- Type III- casts light about 2.75 times wider than the mounting height of the fixture.
- Type IV – are known as forwarding throw or asymmetric fixtures. Like Type III fixtures, these light fixtures will cast light 2.75 times wider than their height but produce a more rounded distribution pattern that pushes the light outward, with little light falling behind the fixture.
- Type V – are omnidirectional fixtures. They distribute light in a uniform square or circle around the fixture.
IESNA Light Distribution Types
1. Distribution Classification
A second light distribution classification system is developed by the National Electrical Manufacturers Association (NEMA). This system is used primarily for flood lighting and sports lighting fixtures. It describes the distribution of light within the beam produced by the fixture.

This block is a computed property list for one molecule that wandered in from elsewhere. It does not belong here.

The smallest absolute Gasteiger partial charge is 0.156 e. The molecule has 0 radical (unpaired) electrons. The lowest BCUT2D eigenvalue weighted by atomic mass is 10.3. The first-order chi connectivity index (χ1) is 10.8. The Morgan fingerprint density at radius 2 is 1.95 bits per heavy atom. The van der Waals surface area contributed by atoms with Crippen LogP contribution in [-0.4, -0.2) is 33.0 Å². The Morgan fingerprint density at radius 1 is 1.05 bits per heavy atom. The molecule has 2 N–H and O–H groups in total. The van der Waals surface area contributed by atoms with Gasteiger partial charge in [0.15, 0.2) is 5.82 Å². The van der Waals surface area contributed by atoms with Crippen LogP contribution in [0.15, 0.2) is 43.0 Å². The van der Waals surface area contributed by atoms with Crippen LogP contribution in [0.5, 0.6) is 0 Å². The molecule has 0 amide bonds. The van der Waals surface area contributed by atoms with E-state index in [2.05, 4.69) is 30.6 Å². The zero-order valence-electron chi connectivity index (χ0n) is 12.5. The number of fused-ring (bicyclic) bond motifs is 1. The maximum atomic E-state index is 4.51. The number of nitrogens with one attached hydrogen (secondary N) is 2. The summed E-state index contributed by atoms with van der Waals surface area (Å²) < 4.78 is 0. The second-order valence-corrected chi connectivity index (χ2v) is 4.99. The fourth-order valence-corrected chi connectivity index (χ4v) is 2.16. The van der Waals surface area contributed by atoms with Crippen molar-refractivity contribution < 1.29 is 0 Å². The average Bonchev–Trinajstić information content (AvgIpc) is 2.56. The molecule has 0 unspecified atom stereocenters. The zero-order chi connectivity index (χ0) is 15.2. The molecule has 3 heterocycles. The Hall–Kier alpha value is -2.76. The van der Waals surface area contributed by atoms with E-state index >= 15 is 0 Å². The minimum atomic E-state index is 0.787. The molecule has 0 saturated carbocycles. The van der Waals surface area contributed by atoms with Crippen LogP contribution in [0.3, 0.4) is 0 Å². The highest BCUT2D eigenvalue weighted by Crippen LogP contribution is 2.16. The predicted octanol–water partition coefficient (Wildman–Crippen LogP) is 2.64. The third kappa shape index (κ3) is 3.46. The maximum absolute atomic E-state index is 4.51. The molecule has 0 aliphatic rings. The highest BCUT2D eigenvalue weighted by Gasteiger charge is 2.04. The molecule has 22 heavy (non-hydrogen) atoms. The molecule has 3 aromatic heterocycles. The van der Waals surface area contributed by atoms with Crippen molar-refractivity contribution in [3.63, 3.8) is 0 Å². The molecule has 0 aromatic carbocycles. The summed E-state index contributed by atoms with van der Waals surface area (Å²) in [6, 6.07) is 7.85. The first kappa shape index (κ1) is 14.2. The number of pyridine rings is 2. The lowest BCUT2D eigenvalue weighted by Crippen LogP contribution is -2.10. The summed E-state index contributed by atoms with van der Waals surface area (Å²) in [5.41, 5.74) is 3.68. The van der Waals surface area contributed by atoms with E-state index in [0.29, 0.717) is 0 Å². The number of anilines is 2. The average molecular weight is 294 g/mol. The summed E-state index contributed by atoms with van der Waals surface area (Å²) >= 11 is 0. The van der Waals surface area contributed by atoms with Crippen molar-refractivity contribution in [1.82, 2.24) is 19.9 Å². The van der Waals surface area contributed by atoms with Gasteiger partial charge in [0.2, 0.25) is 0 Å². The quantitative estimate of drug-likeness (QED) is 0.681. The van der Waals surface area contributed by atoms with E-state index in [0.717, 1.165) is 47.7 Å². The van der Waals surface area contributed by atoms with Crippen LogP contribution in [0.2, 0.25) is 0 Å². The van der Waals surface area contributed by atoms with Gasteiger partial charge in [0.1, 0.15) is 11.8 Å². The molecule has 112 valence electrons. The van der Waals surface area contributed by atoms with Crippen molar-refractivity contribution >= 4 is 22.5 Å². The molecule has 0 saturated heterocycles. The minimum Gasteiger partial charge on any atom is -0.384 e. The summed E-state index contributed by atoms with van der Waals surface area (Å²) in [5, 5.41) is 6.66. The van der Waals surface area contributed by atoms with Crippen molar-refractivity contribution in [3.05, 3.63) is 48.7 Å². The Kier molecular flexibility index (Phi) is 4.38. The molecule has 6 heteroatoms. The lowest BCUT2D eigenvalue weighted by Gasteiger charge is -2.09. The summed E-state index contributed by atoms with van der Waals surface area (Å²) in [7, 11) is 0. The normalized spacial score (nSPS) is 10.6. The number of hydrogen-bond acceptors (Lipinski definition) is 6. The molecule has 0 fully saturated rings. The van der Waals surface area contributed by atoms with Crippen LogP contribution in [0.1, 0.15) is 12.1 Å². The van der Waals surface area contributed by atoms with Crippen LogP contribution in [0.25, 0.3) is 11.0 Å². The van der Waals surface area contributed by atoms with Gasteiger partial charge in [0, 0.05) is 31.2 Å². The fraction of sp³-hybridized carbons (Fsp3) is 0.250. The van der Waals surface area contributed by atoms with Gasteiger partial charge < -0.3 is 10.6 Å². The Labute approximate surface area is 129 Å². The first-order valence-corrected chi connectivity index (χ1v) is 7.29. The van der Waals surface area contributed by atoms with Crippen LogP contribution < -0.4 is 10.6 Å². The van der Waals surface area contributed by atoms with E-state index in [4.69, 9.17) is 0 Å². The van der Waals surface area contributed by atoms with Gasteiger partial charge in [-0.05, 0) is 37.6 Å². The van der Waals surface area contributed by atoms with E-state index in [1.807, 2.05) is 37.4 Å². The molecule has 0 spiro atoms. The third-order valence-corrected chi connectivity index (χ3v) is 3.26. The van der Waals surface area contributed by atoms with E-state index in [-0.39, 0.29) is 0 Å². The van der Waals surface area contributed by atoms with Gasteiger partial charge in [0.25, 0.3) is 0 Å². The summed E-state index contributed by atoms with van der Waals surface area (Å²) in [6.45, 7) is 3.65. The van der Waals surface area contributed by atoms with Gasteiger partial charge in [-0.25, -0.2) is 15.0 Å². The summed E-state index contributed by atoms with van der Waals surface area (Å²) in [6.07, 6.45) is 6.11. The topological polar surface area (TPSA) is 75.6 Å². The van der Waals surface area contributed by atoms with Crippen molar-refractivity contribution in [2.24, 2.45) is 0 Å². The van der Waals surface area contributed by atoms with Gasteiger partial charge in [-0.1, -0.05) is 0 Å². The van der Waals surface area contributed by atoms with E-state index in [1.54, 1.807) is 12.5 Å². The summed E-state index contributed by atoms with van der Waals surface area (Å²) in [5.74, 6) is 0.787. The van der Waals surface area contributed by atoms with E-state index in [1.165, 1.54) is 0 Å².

The “NEMA beam spread” of light refers to the two edges where light intensity spreads horizontal and vertical to 10% of the maximum beam intensity and correlates to whether the light output is very narrow, very wide, or somewhere in between.
Following classifications will help you calculate the horizontal and vertical NEMA rating for your luminary’s particular beam spread, which is also an important aspect in lighting design.
2. NEMA Beam Spread
NEMA Beam Spread Classifications
There you have it. When you decide what are you need lit, make sure you are asking for the correct distribution pattern for your application.